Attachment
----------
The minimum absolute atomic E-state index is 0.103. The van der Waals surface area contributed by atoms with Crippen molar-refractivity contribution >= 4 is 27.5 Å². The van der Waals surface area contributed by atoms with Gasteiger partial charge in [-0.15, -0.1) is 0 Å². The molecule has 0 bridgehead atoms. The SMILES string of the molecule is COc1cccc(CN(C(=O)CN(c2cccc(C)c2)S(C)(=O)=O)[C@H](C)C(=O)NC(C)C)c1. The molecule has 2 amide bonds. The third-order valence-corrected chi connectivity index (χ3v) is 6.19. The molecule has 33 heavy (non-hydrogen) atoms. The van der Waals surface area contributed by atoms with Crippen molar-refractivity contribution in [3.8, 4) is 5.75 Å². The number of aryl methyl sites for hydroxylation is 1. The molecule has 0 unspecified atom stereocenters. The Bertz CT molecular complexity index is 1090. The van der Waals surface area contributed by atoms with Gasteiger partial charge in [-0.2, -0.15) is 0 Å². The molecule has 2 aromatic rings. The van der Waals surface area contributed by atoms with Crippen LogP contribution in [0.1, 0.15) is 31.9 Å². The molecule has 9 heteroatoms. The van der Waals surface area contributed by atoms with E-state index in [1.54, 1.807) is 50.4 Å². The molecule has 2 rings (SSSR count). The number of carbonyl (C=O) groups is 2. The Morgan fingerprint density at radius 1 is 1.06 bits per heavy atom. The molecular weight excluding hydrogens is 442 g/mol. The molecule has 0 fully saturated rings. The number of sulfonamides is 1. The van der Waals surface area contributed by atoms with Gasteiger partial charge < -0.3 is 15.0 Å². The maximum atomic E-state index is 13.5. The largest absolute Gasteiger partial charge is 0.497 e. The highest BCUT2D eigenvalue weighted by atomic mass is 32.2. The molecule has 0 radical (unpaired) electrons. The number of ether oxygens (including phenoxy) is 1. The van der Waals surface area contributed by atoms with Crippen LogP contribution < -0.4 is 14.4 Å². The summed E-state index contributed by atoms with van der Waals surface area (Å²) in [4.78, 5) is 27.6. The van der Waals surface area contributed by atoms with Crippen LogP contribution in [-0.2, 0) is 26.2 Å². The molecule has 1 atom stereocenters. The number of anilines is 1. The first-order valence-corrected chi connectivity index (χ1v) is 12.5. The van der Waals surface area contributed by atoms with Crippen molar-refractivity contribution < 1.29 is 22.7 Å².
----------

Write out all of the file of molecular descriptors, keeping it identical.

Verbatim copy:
The minimum absolute atomic E-state index is 0.103. The van der Waals surface area contributed by atoms with Crippen molar-refractivity contribution >= 4 is 27.5 Å². The van der Waals surface area contributed by atoms with Gasteiger partial charge in [-0.15, -0.1) is 0 Å². The molecule has 0 bridgehead atoms. The SMILES string of the molecule is COc1cccc(CN(C(=O)CN(c2cccc(C)c2)S(C)(=O)=O)[C@H](C)C(=O)NC(C)C)c1. The molecule has 2 amide bonds. The third-order valence-corrected chi connectivity index (χ3v) is 6.19. The molecule has 33 heavy (non-hydrogen) atoms. The van der Waals surface area contributed by atoms with Crippen molar-refractivity contribution in [3.8, 4) is 5.75 Å². The number of aryl methyl sites for hydroxylation is 1. The molecule has 0 unspecified atom stereocenters. The Bertz CT molecular complexity index is 1090. The van der Waals surface area contributed by atoms with Gasteiger partial charge in [-0.2, -0.15) is 0 Å². The molecule has 2 aromatic rings. The van der Waals surface area contributed by atoms with Crippen LogP contribution in [0.1, 0.15) is 31.9 Å². The molecule has 9 heteroatoms. The van der Waals surface area contributed by atoms with E-state index in [1.54, 1.807) is 50.4 Å². The molecule has 2 rings (SSSR count). The number of carbonyl (C=O) groups is 2. The Morgan fingerprint density at radius 1 is 1.06 bits per heavy atom. The molecular weight excluding hydrogens is 442 g/mol. The molecule has 0 fully saturated rings. The number of sulfonamides is 1. The van der Waals surface area contributed by atoms with Gasteiger partial charge < -0.3 is 15.0 Å². The maximum atomic E-state index is 13.5. The largest absolute Gasteiger partial charge is 0.497 e. The highest BCUT2D eigenvalue weighted by atomic mass is 32.2. The molecule has 0 radical (unpaired) electrons. The number of ether oxygens (including phenoxy) is 1. The van der Waals surface area contributed by atoms with Crippen LogP contribution < -0.4 is 14.4 Å². The summed E-state index contributed by atoms with van der Waals surface area (Å²) in [4.78, 5) is 27.6. The van der Waals surface area contributed by atoms with Crippen LogP contribution in [-0.2, 0) is 26.2 Å². The molecule has 1 atom stereocenters. The number of anilines is 1. The first-order valence-corrected chi connectivity index (χ1v) is 12.5. The van der Waals surface area contributed by atoms with Crippen molar-refractivity contribution < 1.29 is 22.7 Å².